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Doxil for Metastatic Ovarian Cancer

Last updated on September 19, 2021

Brand Name: Doxil
Active Ingredient: doxorubicin HCl liposome injection
Indication: Treatment of metastatic ovarian cancer in patients with the disease that is refractory to both paclitaxel- and platinum-based chemotherapy
Company Name: ALZA Pharmaceuticals
Availability: Not approved for marketing as of Aug 99


Doxil was previously approved for the treatment of AIDS-related Kaposi’s sarcoma in patients with disease that has progressed in spite of prior chemotherapy or in patients who are unable to tolerate therapy. On June 28, 1999, Doxil was granted accelerated approval for a new indication, for treatment of patients with metastatic ovarian cancer who did not respond to paclitaxel- and/or platinum-based chemotherapy. Full approval is expected once the time to progression and survival endpoint data are obtained from an ongoing Phase III, 400-patient trial.

How it Works

Doxorubicin HCl is a cytotoxic anthracycline antibiotic associated with a hydrogen chloride radical. The molecule is encapsulated in STEALTH liposomes, which are formulated with surface-bound methoxypolyethylene glycol (MPEG). The STEALTH liposomes that surround Doxil allow the drug to circulate in the blood for extended periods of time. It is believed that Doxil’s effectiveness is due to its small size, which enables the drug molecules to enter the vasculature of tumors. Once inside the tumor, Doxil binds to DNA and inhibits nucleic acid synthesis.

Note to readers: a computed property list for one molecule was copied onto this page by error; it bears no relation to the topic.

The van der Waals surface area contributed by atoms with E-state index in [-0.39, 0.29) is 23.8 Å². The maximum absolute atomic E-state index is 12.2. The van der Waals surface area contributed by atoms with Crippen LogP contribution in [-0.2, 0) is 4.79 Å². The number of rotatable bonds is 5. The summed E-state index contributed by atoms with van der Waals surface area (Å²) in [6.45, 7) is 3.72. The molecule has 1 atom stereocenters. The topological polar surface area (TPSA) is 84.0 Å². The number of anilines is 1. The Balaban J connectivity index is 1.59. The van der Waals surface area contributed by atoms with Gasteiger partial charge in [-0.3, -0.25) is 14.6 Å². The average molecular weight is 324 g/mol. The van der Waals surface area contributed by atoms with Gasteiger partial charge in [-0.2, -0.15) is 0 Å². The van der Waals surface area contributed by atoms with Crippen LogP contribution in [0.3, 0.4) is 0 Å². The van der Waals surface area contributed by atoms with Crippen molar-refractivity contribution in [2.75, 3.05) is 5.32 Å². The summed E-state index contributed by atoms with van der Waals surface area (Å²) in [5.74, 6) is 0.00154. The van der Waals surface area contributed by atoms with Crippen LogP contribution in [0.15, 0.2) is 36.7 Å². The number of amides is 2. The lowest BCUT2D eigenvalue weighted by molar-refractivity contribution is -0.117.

Doxil: Clinical Study Results

Doxil for Metastatic Ovarian CancerOne hundred and forty-six patients were included in three open-label studies. All patients had metastatic ovarian carcinoma that was refractory to paclitaxel- and platinum-based chemotherapy. Patients were classified as having refractory carcinoma if the disease progressed during treatment or within six months of treatment completion. All the participants in the three studies were administered 50mg/m2 infused over one hour every three to four weeks for three to six cycles.

The response rate of the refractory patients was the primary efficacy endpoint. Response was assessed using the Southwest Oncology Group (SWOG) criteria. Each response assessment required confirmation four weeks after the initial observation. Secondary efficacy parameters included time to response, duration of response, and time to progression. The response rates for three studies were 22.2% (95% confidence interval [CI]; 8.6% – 42.3%), 17.1% (95% CI; 9.7% – 26%), 0% (95% CI; 0% – 9.7%). The combined response rate of the three studies was 13.8% (95% CI; 8.1% – 19.3%). Data from the three studies were combined to determine the median time to progression, the median time to response, and the duration of response (15.9 weeks, 17.6 weeks, and 39.4 weeks, respectively).

What the Patient Should Know

The following adverse events were reported during the above clinical studies: hand-foot syndrome, stomatitis, and neutropenia. Nausea, vomiting, tiredness, weakness, rash, and mild hair loss should be reported to the patient’s physician.

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